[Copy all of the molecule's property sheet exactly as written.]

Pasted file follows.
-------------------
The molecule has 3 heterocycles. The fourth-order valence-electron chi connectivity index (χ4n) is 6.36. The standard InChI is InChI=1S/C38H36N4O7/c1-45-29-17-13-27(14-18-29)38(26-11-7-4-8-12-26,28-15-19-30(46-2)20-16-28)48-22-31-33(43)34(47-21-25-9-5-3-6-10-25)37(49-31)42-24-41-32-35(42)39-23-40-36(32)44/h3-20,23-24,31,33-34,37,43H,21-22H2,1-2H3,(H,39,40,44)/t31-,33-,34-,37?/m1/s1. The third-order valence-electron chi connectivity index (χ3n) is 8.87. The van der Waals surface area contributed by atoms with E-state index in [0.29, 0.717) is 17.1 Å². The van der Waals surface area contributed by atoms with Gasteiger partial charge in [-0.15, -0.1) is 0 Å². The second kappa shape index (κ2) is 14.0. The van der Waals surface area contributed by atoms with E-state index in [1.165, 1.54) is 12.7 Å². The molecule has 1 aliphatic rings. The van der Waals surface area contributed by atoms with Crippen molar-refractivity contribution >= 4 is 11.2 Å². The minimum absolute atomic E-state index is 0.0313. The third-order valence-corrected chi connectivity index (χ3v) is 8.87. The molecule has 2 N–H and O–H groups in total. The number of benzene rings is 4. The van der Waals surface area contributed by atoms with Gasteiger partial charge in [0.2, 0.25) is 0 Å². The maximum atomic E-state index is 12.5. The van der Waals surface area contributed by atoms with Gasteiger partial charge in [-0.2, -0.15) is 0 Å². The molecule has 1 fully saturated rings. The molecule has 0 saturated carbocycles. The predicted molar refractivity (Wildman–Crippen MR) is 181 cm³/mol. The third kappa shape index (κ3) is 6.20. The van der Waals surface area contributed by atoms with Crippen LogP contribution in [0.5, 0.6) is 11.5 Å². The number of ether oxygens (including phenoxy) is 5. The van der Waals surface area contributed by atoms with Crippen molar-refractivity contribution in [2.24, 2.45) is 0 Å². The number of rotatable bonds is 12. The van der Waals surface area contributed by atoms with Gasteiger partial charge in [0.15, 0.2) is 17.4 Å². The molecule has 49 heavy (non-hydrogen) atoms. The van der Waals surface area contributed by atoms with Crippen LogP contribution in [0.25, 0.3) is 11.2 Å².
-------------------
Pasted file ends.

The molecule has 3 heterocycles. The fourth-order valence-electron chi connectivity index (χ4n) is 6.36. The standard InChI is InChI=1S/C38H36N4O7/c1-45-29-17-13-27(14-18-29)38(26-11-7-4-8-12-26,28-15-19-30(46-2)20-16-28)48-22-31-33(43)34(47-21-25-9-5-3-6-10-25)37(49-31)42-24-41-32-35(42)39-23-40-36(32)44/h3-20,23-24,31,33-34,37,43H,21-22H2,1-2H3,(H,39,40,44)/t31-,33-,34-,37?/m1/s1. The third-order valence-electron chi connectivity index (χ3n) is 8.87. The van der Waals surface area contributed by atoms with E-state index in [0.29, 0.717) is 17.1 Å². The van der Waals surface area contributed by atoms with Gasteiger partial charge in [-0.15, -0.1) is 0 Å². The second kappa shape index (κ2) is 14.0. The van der Waals surface area contributed by atoms with E-state index in [1.165, 1.54) is 12.7 Å². The molecule has 1 aliphatic rings. The van der Waals surface area contributed by atoms with Crippen molar-refractivity contribution >= 4 is 11.2 Å². The minimum absolute atomic E-state index is 0.0313. The third-order valence-corrected chi connectivity index (χ3v) is 8.87. The molecule has 2 N–H and O–H groups in total. The number of benzene rings is 4. The van der Waals surface area contributed by atoms with Gasteiger partial charge in [0.2, 0.25) is 0 Å². The maximum atomic E-state index is 12.5. The van der Waals surface area contributed by atoms with Gasteiger partial charge in [-0.2, -0.15) is 0 Å². The molecule has 1 fully saturated rings. The molecule has 0 saturated carbocycles. The predicted molar refractivity (Wildman–Crippen MR) is 181 cm³/mol. The third kappa shape index (κ3) is 6.20. The van der Waals surface area contributed by atoms with Crippen LogP contribution in [0.5, 0.6) is 11.5 Å². The number of ether oxygens (including phenoxy) is 5. The van der Waals surface area contributed by atoms with Crippen molar-refractivity contribution in [2.24, 2.45) is 0 Å². The number of rotatable bonds is 12. The van der Waals surface area contributed by atoms with Gasteiger partial charge in [0.15, 0.2) is 17.4 Å². The molecule has 49 heavy (non-hydrogen) atoms. The van der Waals surface area contributed by atoms with Crippen LogP contribution in [0.25, 0.3) is 11.2 Å².